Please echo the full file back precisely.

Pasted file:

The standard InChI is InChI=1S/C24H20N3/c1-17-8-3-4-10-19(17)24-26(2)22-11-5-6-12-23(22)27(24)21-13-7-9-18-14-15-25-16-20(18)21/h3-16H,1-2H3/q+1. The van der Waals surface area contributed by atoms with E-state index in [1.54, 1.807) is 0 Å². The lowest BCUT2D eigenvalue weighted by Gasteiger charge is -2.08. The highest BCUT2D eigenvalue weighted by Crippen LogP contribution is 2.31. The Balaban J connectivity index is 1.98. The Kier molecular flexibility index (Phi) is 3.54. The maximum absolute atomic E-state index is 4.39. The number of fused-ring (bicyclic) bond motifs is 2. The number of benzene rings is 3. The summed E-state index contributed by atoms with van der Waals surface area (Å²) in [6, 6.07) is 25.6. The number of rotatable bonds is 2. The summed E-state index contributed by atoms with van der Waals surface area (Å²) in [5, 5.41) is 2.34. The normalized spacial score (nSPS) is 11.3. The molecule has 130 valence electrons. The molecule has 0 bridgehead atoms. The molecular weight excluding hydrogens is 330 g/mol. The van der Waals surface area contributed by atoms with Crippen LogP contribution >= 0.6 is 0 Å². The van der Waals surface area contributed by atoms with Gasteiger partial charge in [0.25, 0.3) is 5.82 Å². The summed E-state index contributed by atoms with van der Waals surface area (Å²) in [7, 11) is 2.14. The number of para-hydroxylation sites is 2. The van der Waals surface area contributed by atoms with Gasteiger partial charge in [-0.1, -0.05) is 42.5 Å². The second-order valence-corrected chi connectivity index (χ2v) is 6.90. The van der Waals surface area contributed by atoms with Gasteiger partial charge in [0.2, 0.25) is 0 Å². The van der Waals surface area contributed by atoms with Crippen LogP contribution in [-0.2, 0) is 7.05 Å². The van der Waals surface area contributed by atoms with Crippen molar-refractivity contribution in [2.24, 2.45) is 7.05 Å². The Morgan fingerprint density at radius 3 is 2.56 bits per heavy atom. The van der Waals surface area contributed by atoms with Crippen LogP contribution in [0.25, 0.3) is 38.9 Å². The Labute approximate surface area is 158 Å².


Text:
The standard InChI is InChI=1S/C24H20N3/c1-17-8-3-4-10-19(17)24-26(2)22-11-5-6-12-23(22)27(24)21-13-7-9-18-14-15-25-16-20(18)21/h3-16H,1-2H3/q+1. The van der Waals surface area contributed by atoms with E-state index in [1.54, 1.807) is 0 Å². The lowest BCUT2D eigenvalue weighted by Gasteiger charge is -2.08. The highest BCUT2D eigenvalue weighted by Crippen LogP contribution is 2.31. The Balaban J connectivity index is 1.98. The Kier molecular flexibility index (Phi) is 3.54. The maximum absolute atomic E-state index is 4.39. The number of fused-ring (bicyclic) bond motifs is 2. The number of benzene rings is 3. The summed E-state index contributed by atoms with van der Waals surface area (Å²) in [6, 6.07) is 25.6. The number of rotatable bonds is 2. The summed E-state index contributed by atoms with van der Waals surface area (Å²) in [5, 5.41) is 2.34. The normalized spacial score (nSPS) is 11.3. The molecule has 130 valence electrons. The molecule has 0 bridgehead atoms. The molecular weight excluding hydrogens is 330 g/mol. The van der Waals surface area contributed by atoms with Crippen LogP contribution >= 0.6 is 0 Å². The van der Waals surface area contributed by atoms with Gasteiger partial charge in [0.25, 0.3) is 5.82 Å². The summed E-state index contributed by atoms with van der Waals surface area (Å²) in [7, 11) is 2.14. The number of para-hydroxylation sites is 2. The van der Waals surface area contributed by atoms with Gasteiger partial charge in [-0.1, -0.05) is 42.5 Å². The second-order valence-corrected chi connectivity index (χ2v) is 6.90. The van der Waals surface area contributed by atoms with Gasteiger partial charge in [0.2, 0.25) is 0 Å². The van der Waals surface area contributed by atoms with Crippen LogP contribution in [-0.2, 0) is 7.05 Å². The van der Waals surface area contributed by atoms with Crippen molar-refractivity contribution in [2.24, 2.45) is 7.05 Å². The Morgan fingerprint density at radius 3 is 2.56 bits per heavy atom. The van der Waals surface area contributed by atoms with Crippen LogP contribution in [0.25, 0.3) is 38.9 Å². The Labute approximate surface area is 158 Å².